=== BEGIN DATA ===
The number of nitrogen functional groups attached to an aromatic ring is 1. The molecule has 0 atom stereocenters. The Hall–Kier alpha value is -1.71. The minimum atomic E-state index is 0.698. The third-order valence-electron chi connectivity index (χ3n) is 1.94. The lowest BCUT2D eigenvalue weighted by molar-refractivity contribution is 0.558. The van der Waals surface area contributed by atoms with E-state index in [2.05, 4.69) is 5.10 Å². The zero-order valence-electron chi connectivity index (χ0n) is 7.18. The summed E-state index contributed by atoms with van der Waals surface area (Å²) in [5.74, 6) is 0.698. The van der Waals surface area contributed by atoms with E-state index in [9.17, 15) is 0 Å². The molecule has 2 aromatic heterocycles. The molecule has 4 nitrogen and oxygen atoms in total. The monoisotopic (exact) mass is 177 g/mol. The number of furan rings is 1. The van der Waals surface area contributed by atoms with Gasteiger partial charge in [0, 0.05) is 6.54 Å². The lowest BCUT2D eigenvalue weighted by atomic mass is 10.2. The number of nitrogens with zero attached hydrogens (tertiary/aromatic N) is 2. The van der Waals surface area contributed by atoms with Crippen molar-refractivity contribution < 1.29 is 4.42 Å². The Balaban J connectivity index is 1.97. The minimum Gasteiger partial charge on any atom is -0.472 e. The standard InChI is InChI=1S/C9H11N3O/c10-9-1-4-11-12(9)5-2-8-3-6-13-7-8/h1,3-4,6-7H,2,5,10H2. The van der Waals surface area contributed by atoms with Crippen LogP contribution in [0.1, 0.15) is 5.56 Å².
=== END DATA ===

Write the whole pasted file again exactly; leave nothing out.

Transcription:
The number of nitrogen functional groups attached to an aromatic ring is 1. The molecule has 0 atom stereocenters. The Hall–Kier alpha value is -1.71. The minimum atomic E-state index is 0.698. The third-order valence-electron chi connectivity index (χ3n) is 1.94. The lowest BCUT2D eigenvalue weighted by molar-refractivity contribution is 0.558. The van der Waals surface area contributed by atoms with E-state index in [2.05, 4.69) is 5.10 Å². The zero-order valence-electron chi connectivity index (χ0n) is 7.18. The summed E-state index contributed by atoms with van der Waals surface area (Å²) in [5.74, 6) is 0.698. The van der Waals surface area contributed by atoms with E-state index in [9.17, 15) is 0 Å². The molecule has 2 aromatic heterocycles. The molecule has 4 nitrogen and oxygen atoms in total. The monoisotopic (exact) mass is 177 g/mol. The number of furan rings is 1. The van der Waals surface area contributed by atoms with Gasteiger partial charge in [0, 0.05) is 6.54 Å². The lowest BCUT2D eigenvalue weighted by atomic mass is 10.2. The number of nitrogens with zero attached hydrogens (tertiary/aromatic N) is 2. The van der Waals surface area contributed by atoms with Crippen molar-refractivity contribution < 1.29 is 4.42 Å². The Balaban J connectivity index is 1.97. The minimum Gasteiger partial charge on any atom is -0.472 e. The standard InChI is InChI=1S/C9H11N3O/c10-9-1-4-11-12(9)5-2-8-3-6-13-7-8/h1,3-4,6-7H,2,5,10H2. The van der Waals surface area contributed by atoms with Crippen LogP contribution in [0.1, 0.15) is 5.56 Å².